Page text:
Cross-cultural studies suggest that the secure pattern of attachment in infancy is universally considered the most desirable pattern by mothers (see van IJzendoorn & Sagi, 1999). For obvious reasons there is no similar study asking infants if they would prefer a security-inducing attachment figure. Adults seeking long-term relationships identify responsive caregiving qualities, such as attentiveness, warmth, and sensitivity, as most "attractive" in potential dating partners (Zeifman & Hazan, 1997). Despite the attractiveness of secure qualities, however, not all adults are paired with secure partners. Some evidence suggests that people end up in relationships with partners who confirm their existing beliefs about attachment relationships (Frazier et al., 1997).
Secure base and safe haven behavior
In infancy, secure infants tend to be the most well adjusted, in the sense that they are relatively resilient, they get along with their peers, and are well liked. Similar kinds of patterns have emerged in research on adult attachment. Overall, secure adults tend to be more satisfied in their relationships than insecure adults. Their relationships are characterized by greater longevity, trust, commitment, and interdependence (e.g., Feeney, Noller, & Callan, 1994), and they are more likely to use romantic partners as a secure base from which to explore the world (e.g., Fraley & Davis, 1997). A large proportion of research on adult attachment has been devoted to uncovering the behavioral and psychological mechanisms that promote security and secure base behavior in adults. There have been two major discoveries thus far. First and in accordance with attachment theory, secure adults are more likely than insecure adults to seek support from their partners when distressed. Furthermore, they are more likely to provide support to their distressed partners (e.g., Simpson et al., 1992). Second, the attributions that insecure individuals make concerning their partner's behavior during and following relational conflicts exacerbate, rather than alleviate, their insecurities (e.g., Simpson et al., 1996).
Avoidant Attachment and Defense Mechanisms
According to attachment theory, children differ in the kinds of strategies they use to regulate attachment-related anxiety. Following a separation and reunion, for example, some insecure children approach their parents, but with ambivalence and resistance, whereas others withdraw from their parents, apparently minimizing attachment-related feelings and behavior. One of the big questions in the study of infant attachment is whether children who withdraw from their parents--avoidant children--are truly less distressed or whether their defensive behavior is a cover-up for their true feelings of vulnerability. Research that has measured the attentional capacity of children, heart rate, or stress hormone levels suggests that avoidant children are distressed by the separation despite the fact that they come across in a cool, defensive manner.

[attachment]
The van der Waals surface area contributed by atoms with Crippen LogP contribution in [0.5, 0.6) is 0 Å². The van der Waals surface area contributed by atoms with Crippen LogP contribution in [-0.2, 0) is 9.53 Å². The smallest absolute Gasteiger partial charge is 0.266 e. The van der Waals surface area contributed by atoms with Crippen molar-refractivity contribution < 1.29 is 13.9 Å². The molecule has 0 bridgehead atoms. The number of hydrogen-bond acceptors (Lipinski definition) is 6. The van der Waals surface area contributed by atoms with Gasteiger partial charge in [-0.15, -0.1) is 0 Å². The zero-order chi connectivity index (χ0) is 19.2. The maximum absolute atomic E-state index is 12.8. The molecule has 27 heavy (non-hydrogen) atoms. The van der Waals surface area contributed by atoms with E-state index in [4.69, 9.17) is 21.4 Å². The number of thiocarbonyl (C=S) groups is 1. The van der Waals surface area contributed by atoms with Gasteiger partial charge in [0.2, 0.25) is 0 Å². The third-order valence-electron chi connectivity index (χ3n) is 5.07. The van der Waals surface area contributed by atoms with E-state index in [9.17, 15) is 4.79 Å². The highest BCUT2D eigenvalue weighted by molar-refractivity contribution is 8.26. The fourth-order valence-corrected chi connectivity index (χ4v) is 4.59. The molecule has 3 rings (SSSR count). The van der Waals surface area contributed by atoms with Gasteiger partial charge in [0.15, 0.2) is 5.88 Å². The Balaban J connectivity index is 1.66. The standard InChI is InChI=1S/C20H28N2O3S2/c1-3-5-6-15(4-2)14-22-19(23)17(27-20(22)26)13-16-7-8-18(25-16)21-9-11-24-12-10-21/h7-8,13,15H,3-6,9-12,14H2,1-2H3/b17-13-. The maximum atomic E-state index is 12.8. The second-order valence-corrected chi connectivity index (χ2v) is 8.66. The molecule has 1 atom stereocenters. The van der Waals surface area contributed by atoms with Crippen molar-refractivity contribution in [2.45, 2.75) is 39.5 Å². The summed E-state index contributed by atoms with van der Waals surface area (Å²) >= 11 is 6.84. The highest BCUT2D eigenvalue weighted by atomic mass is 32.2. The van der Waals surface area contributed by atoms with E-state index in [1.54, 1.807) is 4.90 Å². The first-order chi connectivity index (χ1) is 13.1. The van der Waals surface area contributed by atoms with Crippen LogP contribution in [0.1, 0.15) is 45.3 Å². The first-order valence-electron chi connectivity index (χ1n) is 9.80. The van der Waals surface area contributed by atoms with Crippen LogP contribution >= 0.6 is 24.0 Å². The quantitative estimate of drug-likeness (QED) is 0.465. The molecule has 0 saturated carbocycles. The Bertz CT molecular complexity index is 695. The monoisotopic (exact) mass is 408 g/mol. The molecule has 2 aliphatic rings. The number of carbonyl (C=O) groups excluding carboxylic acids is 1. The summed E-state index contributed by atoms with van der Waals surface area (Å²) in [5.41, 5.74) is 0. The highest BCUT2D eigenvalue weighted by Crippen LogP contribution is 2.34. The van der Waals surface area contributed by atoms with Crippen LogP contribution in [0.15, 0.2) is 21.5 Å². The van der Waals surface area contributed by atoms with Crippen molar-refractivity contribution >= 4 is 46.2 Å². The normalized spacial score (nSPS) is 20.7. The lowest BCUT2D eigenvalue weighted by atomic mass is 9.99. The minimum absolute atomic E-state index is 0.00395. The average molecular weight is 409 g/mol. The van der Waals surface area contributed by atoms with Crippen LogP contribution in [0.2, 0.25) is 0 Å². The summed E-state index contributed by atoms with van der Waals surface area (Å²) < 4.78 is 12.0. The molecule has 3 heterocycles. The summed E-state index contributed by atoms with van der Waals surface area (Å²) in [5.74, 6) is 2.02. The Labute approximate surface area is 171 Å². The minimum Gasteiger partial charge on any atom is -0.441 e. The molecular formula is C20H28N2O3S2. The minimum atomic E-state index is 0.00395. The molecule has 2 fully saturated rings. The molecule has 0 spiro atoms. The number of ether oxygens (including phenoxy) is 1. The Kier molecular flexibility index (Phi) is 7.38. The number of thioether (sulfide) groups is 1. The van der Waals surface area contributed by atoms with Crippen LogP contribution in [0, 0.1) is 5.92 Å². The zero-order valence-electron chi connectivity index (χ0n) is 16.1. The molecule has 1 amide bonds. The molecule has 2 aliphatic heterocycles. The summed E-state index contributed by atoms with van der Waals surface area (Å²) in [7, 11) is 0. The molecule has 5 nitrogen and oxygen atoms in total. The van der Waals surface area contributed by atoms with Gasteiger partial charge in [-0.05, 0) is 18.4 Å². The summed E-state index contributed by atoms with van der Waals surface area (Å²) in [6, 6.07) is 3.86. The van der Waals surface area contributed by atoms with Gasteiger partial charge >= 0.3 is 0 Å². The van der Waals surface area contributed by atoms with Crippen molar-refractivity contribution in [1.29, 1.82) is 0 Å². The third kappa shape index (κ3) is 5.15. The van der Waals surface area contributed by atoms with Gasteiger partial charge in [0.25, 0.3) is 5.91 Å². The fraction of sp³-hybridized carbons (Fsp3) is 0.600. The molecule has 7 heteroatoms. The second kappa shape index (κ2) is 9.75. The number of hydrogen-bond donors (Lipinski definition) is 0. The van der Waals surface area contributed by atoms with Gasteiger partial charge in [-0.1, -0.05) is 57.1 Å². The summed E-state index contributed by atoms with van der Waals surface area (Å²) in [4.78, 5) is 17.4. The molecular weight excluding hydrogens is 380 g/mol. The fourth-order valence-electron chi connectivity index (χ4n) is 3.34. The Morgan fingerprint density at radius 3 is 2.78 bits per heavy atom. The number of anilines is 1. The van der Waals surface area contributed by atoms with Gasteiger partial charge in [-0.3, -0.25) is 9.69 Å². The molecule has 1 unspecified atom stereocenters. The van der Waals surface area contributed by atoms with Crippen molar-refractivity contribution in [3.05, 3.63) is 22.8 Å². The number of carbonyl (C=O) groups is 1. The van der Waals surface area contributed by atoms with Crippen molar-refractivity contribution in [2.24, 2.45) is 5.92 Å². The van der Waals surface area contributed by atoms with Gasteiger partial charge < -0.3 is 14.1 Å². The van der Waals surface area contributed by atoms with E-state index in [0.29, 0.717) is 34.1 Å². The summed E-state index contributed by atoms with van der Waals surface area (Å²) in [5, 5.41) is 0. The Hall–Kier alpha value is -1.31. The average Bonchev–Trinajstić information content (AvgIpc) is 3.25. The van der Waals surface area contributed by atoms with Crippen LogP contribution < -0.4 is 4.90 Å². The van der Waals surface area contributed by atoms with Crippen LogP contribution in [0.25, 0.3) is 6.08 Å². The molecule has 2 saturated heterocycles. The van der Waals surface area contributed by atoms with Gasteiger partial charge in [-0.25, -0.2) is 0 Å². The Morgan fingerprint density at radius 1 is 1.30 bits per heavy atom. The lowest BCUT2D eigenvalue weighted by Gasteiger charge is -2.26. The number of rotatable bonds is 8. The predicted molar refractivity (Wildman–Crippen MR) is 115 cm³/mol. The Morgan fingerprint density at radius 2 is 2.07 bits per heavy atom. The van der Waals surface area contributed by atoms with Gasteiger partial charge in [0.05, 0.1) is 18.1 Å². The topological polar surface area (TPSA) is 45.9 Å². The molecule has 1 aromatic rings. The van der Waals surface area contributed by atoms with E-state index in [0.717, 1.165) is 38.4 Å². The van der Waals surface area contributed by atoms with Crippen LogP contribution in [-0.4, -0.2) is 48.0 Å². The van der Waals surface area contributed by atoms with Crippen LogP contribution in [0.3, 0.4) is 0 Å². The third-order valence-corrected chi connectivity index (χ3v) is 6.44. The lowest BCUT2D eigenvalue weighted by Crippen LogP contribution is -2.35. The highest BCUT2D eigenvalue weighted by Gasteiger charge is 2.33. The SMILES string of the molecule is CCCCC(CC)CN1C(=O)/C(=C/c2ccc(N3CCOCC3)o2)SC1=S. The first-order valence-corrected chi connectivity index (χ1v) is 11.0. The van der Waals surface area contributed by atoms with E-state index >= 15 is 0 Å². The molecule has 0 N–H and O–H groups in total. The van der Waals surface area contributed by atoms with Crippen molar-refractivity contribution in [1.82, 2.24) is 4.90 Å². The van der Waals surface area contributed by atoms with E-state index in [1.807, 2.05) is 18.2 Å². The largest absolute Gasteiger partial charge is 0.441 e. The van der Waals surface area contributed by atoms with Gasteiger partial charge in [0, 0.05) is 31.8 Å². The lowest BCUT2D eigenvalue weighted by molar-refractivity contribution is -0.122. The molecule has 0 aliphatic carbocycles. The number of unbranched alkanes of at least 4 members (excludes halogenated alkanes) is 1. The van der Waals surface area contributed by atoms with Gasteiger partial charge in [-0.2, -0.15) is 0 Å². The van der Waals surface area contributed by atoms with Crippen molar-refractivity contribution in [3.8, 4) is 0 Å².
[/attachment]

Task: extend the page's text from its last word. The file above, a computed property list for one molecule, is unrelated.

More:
Recent research on adult attachment has revealed some interesting complexities concerning the relationships between avoidance and defense. Although some avoidant adults, often called fearfully-avoidant adults, are poorly adjusted despite their defensive nature, others, often called dismissing-avoidant adults, are able to use defensive strategies in an adaptive way. For example, in an experimental task in which adults were instructed to discuss losing their partner, Fraley and Shaver (1997) found that dismissing individuals (i.e., individuals who are high on the dimension of attachment-related avoidance but low on the dimension of attachment-related anxiety) were just as physiologically distressed (as assessed by skin conductance measures) as other individuals. When instructed to suppress their thoughts and feelings, however, dismissing individuals were able to do so effectively. That is, they could deactivate their physiological arousal to some degree and minimize the attention they paid to attachment-related thoughts. Fearfully-avoidant individuals were not as successful in suppressing their emotions.
Perhaps the most provocative and controversial implication of adult attachment theory is that a person's attachment style as an adult is shaped by his or her interactions with parental attachment figures. Although the idea that early attachment experiences might have an influence on attachment style in romantic relationships is relatively uncontroversial, hypotheses about the source and degree of overlap between the two kinds of attachment orientations have been controversial.
There are at least two issues involved in considering the question of stability: (a) How much similarity is there between the security people experience with different people in their lives (e.g., mothers, fathers, romantic partners)? and (b) With respect to any one of these relationships, how stable is security over time?
With respect to this first issue, it appears that there is a modest degree of overlap between how secure people feel with their mothers, for example, and how secure they feel with their romantic partners. Fraley, for example, collected self-report measures of one's current attachment style with a significant parental figure and a current romantic partner and found correlations ranging between approximately .20 to .50 (i.e., small to moderate) between the two kinds of attachment relationships. [Click here to take an on-line quiz designed to assess the similarity between your attachment styles with different people in your life.]